In a sea of loping quarter horses, their toned haunches gleaming at the Arizona Sun Circuit Quarter Horse Show, it’s not difficult to pick out Brad Barkemeyer and his golden mount, Trigger. The tall cowboy smiles on top of the palomino stallion, whose ears are pricked and nostrils flared under a bosal bridle, always searching for a cow.
At that first glance the pair exudes all the ideals of the old West; a working cow horse and dutiful wrangler, perfectly in sync against a mountainous backdrop. It’s so much deeper than that though: Brad has been starting colts since he was 12 years old, and horses like Trigger don’t just happen over a cool desert night.
A Lifelong Journey
“I grew up on the family ranch in Montana and started just by doing ranch work, getting involved in 4-H, and hanging out at rodeos,” Brad says as he brushes Trigger’s pearly mane. He was enjoying his horse during a moment of rare downtime in between show pen appearances, client training, judging, and riding. It’s a busy ten days for him and his crew at Barkemeyer Performance Horses.
“My dad was instrumental in developing my horsemanship. He taught me that we weren’t just using the horses as tools to get work done, but we were approaching them as horsemen, which meant caring for them and being stewards for their health and well-being. I ran with that and started my own training business when I was in eighth grade.”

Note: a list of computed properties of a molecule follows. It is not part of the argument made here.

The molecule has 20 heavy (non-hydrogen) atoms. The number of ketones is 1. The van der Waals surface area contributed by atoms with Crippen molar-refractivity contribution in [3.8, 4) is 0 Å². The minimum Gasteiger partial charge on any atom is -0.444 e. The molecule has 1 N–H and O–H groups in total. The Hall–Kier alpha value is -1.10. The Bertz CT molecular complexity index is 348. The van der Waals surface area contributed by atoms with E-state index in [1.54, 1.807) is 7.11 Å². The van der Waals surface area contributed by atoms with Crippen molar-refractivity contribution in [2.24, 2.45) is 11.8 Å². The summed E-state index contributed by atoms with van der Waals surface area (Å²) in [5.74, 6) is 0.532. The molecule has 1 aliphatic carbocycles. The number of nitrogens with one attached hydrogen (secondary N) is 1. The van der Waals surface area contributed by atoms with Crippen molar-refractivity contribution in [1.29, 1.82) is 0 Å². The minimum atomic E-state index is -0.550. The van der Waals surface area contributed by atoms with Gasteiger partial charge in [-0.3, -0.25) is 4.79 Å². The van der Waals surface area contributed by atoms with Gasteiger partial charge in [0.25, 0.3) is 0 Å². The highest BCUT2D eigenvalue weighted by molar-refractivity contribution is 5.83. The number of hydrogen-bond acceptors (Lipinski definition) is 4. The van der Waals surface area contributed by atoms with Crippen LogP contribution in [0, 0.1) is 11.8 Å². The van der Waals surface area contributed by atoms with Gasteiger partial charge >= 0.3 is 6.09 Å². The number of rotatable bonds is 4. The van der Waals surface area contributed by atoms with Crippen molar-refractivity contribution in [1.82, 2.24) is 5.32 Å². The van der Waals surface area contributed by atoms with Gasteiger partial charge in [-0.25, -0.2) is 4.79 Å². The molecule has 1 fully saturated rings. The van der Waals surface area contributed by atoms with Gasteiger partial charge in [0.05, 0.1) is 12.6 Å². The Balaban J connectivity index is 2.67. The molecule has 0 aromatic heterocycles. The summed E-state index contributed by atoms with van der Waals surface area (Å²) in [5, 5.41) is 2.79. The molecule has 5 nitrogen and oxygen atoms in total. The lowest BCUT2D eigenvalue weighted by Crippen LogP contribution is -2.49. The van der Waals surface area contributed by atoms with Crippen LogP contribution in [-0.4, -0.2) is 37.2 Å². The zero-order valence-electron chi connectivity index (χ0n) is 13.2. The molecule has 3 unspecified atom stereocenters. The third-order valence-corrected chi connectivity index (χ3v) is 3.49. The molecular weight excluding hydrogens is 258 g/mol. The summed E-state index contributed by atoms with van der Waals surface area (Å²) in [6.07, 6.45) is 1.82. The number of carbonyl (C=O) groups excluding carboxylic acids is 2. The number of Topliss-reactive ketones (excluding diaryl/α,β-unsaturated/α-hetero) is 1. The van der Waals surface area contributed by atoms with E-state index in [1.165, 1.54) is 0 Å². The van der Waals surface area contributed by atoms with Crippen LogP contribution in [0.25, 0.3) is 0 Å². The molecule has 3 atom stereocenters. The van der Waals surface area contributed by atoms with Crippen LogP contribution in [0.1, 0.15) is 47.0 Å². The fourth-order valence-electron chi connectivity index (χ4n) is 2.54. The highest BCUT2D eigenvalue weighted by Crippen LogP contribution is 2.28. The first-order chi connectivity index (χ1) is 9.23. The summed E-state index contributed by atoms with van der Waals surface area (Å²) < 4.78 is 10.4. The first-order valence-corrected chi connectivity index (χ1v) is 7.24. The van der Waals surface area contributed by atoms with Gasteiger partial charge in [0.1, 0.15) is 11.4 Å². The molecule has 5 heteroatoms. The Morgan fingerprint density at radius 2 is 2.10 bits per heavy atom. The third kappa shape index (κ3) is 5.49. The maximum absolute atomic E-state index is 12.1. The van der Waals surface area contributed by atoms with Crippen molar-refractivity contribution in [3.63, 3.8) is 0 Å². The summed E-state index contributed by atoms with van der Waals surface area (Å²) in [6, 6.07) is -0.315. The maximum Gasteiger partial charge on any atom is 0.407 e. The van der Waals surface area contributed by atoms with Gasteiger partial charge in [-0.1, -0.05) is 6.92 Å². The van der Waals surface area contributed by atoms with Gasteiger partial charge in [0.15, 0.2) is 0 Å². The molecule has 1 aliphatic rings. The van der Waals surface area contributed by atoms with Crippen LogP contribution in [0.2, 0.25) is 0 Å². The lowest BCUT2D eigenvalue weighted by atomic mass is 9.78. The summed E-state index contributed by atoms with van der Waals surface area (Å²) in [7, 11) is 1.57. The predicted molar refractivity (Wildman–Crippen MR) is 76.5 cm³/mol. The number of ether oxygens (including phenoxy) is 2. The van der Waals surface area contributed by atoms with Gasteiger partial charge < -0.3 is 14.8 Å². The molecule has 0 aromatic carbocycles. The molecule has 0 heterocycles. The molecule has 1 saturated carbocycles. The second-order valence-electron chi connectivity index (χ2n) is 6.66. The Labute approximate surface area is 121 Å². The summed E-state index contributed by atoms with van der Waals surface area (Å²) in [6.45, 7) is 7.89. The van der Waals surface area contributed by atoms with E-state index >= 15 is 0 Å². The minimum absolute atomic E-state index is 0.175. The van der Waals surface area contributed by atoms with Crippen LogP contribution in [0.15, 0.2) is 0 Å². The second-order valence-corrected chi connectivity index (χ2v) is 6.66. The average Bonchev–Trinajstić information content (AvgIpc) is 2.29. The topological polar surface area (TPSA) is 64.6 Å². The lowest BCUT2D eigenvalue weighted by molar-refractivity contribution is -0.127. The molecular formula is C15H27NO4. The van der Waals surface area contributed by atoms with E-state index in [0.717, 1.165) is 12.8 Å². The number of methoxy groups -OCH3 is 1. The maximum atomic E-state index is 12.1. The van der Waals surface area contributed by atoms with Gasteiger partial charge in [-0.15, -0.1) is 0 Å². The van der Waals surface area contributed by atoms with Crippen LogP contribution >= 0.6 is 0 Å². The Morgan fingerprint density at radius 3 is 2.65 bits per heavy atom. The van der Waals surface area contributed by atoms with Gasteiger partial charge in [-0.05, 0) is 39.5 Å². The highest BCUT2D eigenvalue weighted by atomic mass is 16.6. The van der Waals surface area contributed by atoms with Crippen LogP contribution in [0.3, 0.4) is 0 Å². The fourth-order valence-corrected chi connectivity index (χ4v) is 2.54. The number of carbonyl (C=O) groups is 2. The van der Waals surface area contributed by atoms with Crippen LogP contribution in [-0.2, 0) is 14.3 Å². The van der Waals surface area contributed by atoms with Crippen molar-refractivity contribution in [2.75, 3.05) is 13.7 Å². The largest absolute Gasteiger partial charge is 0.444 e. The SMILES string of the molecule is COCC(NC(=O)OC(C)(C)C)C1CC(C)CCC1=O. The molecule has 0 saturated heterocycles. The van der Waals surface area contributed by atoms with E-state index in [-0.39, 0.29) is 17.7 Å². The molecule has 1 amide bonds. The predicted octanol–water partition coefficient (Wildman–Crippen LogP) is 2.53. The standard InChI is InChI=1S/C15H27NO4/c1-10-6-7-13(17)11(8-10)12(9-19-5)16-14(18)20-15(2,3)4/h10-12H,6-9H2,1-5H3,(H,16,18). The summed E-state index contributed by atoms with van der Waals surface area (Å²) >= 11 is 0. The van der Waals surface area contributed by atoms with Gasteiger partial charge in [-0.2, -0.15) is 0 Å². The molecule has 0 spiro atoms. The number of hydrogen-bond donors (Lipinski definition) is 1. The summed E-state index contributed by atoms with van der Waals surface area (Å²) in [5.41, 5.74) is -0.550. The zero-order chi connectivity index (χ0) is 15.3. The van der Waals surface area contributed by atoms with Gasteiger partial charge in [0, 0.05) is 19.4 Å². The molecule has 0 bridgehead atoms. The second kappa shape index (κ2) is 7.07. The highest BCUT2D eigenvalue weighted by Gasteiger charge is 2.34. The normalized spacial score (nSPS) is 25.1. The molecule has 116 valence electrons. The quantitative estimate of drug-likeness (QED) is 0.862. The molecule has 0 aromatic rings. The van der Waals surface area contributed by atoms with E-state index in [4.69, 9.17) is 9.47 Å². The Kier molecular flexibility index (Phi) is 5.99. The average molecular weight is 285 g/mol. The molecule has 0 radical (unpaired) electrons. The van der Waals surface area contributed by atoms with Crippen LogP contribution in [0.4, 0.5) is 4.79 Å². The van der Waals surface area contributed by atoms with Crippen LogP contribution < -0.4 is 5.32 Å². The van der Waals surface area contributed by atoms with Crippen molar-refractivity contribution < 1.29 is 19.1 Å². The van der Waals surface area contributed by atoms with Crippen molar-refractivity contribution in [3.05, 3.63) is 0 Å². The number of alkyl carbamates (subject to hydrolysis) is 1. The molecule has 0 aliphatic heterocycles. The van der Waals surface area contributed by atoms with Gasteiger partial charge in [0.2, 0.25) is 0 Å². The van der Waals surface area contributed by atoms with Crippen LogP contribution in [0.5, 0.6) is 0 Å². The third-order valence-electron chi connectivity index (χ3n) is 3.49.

That’s young, but Brad was committed to the horses and showed great promise in horsemanship early on and his career took shape from there. “I’d start colts for neighbors, and help people get their horses put to work,” he remembers. “It turned into a nice little job and gave me something to do.” It’s still a nice little job; his ranch currently holds 25 horses, all under his training.
Brad trained extensively between now and then, working with top horsemen such as quarter horse legends David Avery and Al Dunning, both of whom Brad regards as mentors. He’s picked up a lot of knowledge along the way, much to the benefit of his students. “I try to always keep good relationships with other trainers in the industry and even across disciplines, and pick up different techniques from them,” Brad says. “The breed and the styles of riding are always developing and changing, so it’s really important to stay progressive. We don’t want to get trapped in our own little circle.”
It’s paid off, too. Brad has seen much success in the competition arena and has led many students to achieve their dreams as well. He has earned top honors as a rider and trainer in American Quarter Horse, National Cutting Horse, National Reined Horse, and World Series Team Roping Championship events.
Brad thinks back on all the lessons he’s learned through his time in the saddle and smiles in gratitude. “It’s been a lifelong journey, this horsemanship game,” he says, turning to a patient Trigger. “You never stop learning and getting new ideas. I love it.”
Down at the Ranch